Does Cognitive Enhancement Fit with the Physiology of Our Cognition?

Hervé Chneiweiss

in Oxford Handbook of Neuroethics

Published in print April 2011 | ISBN: 9780199570706
Published online November 2012 | | DOI:

Series: Oxford Library of Psychology

Does Cognitive Enhancement Fit with the Physiology of Our Cognition?

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  • Psychology
  • Cognitive Neuroscience
  • Clinical Psychology



Neuroscience opens new avenues to alleviate neurological and psychiatric disorders and presents targeted ways to control and enhance vegetative (being awake or asleep, and appetite and sexuality) as well as mood and cognitive behaviors (memory to ideation). It considers a general trend to obtain improved memory and comprehension capacities through “smart pills,” rewards from technical progress. The article shows that currently available drugs will not only change some quantitative aspects of neural activities, whose improvement implies no problem, but also the global internal economy of cognition. Cognitive enhancers do not only change the amplitude of a given brain capacity, i.e. memory, but also the balance between emotional and rational networks. This article argues that the real risk resides in a hypertrophy of the self, losing essential feedback from the eyes of the others. These fundamental changes provide an understanding of the driving forces of “neurotechnological gourmandize”.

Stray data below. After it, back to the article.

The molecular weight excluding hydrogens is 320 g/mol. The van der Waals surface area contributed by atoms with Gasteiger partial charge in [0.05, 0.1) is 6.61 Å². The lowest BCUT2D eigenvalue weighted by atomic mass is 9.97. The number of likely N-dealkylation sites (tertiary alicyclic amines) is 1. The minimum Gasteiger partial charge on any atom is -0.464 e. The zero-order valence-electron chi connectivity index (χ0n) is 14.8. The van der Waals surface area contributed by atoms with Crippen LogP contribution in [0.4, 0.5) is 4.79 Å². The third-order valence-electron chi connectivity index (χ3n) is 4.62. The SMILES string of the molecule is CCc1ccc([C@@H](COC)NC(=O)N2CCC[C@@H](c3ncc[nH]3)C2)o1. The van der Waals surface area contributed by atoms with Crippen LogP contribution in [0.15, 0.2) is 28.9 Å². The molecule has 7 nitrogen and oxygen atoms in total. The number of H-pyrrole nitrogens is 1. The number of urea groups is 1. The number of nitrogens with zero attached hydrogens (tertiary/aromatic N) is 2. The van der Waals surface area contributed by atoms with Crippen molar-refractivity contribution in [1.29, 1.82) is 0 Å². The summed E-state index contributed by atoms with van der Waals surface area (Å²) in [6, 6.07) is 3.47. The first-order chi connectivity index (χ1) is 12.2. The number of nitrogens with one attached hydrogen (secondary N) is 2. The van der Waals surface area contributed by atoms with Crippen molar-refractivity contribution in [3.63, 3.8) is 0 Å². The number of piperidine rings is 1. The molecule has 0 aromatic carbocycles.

Keywords: neuroscience; psychiatric disorders; cognition; smart pills; rational networks; neurotechnological gourmandize

Article.  6601 words. 

Subjects: Psychology ; Cognitive Neuroscience ; Clinical Psychology

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